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Located just 75 miles outside of Washington, D.C., Shenandoah National Park is a beautiful and picturesque escape for busy families and solo travelers. Reaching over 200,000 acres in size, the park is filled with breathtaking vistas, impressive waterfalls, wooded trails and a variety of wildlife. It’s the perfect place for some time in nature this spring, whether you’re into recreation or relaxation.
If you want to get some exercise, clear your head and enjoy nature all at the same time, why not go for a hike on one of the park’s 500 miles of trails. With so many different trails available, you can find one that will match your ability level, how much time you have and what you’re hoping to see while you’re hiking. There are trails that go through peaceful wooded areas, up to majestic mountaintops and alongside calming waterfalls. This is one of only a few national parks that allow pets on trails too, so make sure to bring Fido along for the fun.
If you’re ready to expand your adventure into a full-blown weekend getaway, you can stay at one of the park’s five campgrounds or register for a permit to go backcountry camping. All the campgrounds are open from the spring to the late fall, while amenities vary from campground to campground but include picnic tables, fire pits, RV dump stations, drinking fountains, water spigots and parking areas. They do not, however, offer RV hookups. For those who want a more one-with-nature type experience, you can obtain a backcountry camping permit through the backcountry office and explore some of the 196,000 acres of wilderness the park has to offer.
For those that are looking to learn more about wildlife and the Park, especially the little ones, the Park also offers a wide variety of educational programs including self-guided and ranger-led field trips and pre-written programs for teachers (or parents) to use with their students while in the park. Since the park itself is also one giant outdoor laboratory for researchers and scientists, you can also apply for a permit to do your own research while visiting the park.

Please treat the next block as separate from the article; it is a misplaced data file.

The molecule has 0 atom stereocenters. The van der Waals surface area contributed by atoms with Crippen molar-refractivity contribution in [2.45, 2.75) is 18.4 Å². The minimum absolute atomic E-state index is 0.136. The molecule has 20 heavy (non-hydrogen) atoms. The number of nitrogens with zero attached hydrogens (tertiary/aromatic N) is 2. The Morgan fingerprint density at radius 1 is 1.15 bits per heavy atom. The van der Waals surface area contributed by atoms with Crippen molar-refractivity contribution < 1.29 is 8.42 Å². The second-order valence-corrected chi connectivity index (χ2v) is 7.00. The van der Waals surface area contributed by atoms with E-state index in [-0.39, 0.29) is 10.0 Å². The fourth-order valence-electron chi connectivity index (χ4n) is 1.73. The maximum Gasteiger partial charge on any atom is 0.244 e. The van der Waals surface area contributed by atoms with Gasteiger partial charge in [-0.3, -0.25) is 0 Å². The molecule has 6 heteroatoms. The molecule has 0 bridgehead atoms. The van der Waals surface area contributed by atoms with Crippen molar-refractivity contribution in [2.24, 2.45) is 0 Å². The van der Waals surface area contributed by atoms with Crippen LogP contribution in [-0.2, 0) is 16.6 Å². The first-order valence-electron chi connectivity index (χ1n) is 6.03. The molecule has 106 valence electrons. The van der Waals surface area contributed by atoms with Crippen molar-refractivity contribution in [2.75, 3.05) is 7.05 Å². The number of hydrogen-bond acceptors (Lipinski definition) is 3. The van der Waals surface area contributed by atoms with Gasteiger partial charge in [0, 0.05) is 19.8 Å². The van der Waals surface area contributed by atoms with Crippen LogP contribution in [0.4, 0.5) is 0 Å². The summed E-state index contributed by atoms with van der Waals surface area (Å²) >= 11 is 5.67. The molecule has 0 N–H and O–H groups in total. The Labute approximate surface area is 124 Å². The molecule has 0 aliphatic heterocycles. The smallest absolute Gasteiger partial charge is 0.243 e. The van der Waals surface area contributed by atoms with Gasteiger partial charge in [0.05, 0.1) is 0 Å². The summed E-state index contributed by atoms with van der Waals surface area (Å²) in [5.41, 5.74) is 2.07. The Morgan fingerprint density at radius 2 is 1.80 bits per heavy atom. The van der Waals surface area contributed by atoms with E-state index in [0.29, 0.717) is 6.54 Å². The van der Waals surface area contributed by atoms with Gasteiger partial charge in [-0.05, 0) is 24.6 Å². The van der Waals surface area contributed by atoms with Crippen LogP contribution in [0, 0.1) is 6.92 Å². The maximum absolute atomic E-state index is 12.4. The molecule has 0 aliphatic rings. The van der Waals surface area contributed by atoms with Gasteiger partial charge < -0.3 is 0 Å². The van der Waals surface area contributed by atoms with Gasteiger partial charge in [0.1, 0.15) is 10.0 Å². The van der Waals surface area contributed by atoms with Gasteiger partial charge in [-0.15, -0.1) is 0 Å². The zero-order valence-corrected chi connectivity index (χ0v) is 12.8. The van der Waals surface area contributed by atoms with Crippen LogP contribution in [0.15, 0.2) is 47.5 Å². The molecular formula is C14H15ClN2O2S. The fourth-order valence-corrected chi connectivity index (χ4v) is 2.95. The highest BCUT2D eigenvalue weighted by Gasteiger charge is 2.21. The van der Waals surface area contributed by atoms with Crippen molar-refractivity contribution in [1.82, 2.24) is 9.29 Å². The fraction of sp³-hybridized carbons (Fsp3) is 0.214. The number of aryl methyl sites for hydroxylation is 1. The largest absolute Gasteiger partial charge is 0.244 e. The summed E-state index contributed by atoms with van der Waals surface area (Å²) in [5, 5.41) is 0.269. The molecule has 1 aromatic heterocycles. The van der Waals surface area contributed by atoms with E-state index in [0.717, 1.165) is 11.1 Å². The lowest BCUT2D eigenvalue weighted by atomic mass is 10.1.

One of the best things to do at Shenandoah National Park doesn’t even require you to get out of your car – driving along Skyline Drive. This 105-mile stretch of road runs along the crest of the Blue Ridge Mountains and offers breathtaking views that are hard to match. Although it takes about three hours to travel the entire road, there are also almost seventy “overlook points” where you can stop and enjoy beautiful views of the Shenandoah Valley. Since lots of wildlife call the park their home though, you have to be careful and maintain the Park’s 35 mph speed limit, so you don’t have any unwanted collisions!
There are also several places to stay in the park is you don’t want to camp, including Big Meadows Lodge, which is made up of a main lodge, separate cabins and multi-unit lodges, as well as Skyland and Lewis Mountain Cabins. All the cabins are furnished and have bathrooms. For a completely primitive experience, you can also check out the six primitive cabins operated by The Potomac Appalachian Trail Club. But be forewarned – they only contain a mattress, a blanket and some cookware!